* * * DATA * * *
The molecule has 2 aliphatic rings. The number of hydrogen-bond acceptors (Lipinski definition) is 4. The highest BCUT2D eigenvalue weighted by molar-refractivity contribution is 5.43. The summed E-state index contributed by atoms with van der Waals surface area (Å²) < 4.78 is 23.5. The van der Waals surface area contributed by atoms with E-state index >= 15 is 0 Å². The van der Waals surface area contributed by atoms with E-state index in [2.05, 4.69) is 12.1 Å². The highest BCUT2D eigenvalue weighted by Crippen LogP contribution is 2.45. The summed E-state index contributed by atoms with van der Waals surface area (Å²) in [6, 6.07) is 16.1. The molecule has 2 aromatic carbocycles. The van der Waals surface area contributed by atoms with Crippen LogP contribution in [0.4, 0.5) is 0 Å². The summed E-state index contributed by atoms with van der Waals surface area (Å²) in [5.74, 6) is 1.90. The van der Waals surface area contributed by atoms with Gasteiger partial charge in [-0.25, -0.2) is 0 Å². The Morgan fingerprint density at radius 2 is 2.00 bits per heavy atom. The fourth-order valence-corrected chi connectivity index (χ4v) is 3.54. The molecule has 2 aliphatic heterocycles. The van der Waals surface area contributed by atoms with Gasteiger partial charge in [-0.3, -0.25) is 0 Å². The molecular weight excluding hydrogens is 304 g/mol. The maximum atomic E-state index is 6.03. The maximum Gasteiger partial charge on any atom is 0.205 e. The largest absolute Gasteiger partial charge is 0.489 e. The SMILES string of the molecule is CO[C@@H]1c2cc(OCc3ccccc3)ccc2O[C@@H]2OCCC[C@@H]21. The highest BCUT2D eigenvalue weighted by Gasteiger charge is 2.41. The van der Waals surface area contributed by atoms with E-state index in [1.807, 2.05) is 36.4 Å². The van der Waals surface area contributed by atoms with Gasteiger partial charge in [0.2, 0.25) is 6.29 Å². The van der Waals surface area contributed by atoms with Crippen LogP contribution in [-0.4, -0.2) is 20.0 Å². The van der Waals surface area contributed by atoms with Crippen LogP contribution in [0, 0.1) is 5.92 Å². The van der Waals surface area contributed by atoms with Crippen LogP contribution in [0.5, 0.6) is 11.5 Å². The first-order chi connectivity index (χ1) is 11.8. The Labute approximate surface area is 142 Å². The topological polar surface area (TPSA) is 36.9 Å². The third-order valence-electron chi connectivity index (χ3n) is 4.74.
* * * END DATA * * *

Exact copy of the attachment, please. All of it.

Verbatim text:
The molecule has 2 aliphatic rings. The number of hydrogen-bond acceptors (Lipinski definition) is 4. The highest BCUT2D eigenvalue weighted by molar-refractivity contribution is 5.43. The summed E-state index contributed by atoms with van der Waals surface area (Å²) < 4.78 is 23.5. The van der Waals surface area contributed by atoms with E-state index >= 15 is 0 Å². The van der Waals surface area contributed by atoms with E-state index in [2.05, 4.69) is 12.1 Å². The highest BCUT2D eigenvalue weighted by Crippen LogP contribution is 2.45. The summed E-state index contributed by atoms with van der Waals surface area (Å²) in [6, 6.07) is 16.1. The molecule has 2 aromatic carbocycles. The van der Waals surface area contributed by atoms with Crippen LogP contribution in [0.4, 0.5) is 0 Å². The summed E-state index contributed by atoms with van der Waals surface area (Å²) in [5.74, 6) is 1.90. The van der Waals surface area contributed by atoms with Gasteiger partial charge in [-0.25, -0.2) is 0 Å². The Morgan fingerprint density at radius 2 is 2.00 bits per heavy atom. The fourth-order valence-corrected chi connectivity index (χ4v) is 3.54. The molecule has 2 aliphatic heterocycles. The van der Waals surface area contributed by atoms with Gasteiger partial charge in [-0.3, -0.25) is 0 Å². The molecular weight excluding hydrogens is 304 g/mol. The maximum atomic E-state index is 6.03. The maximum Gasteiger partial charge on any atom is 0.205 e. The largest absolute Gasteiger partial charge is 0.489 e. The SMILES string of the molecule is CO[C@@H]1c2cc(OCc3ccccc3)ccc2O[C@@H]2OCCC[C@@H]21. The highest BCUT2D eigenvalue weighted by Gasteiger charge is 2.41. The van der Waals surface area contributed by atoms with E-state index in [1.807, 2.05) is 36.4 Å². The van der Waals surface area contributed by atoms with Gasteiger partial charge in [0.2, 0.25) is 6.29 Å². The van der Waals surface area contributed by atoms with Crippen LogP contribution in [-0.4, -0.2) is 20.0 Å². The van der Waals surface area contributed by atoms with Crippen LogP contribution in [0, 0.1) is 5.92 Å². The van der Waals surface area contributed by atoms with Crippen LogP contribution in [0.5, 0.6) is 11.5 Å². The first-order chi connectivity index (χ1) is 11.8. The Labute approximate surface area is 142 Å². The topological polar surface area (TPSA) is 36.9 Å². The third-order valence-electron chi connectivity index (χ3n) is 4.74.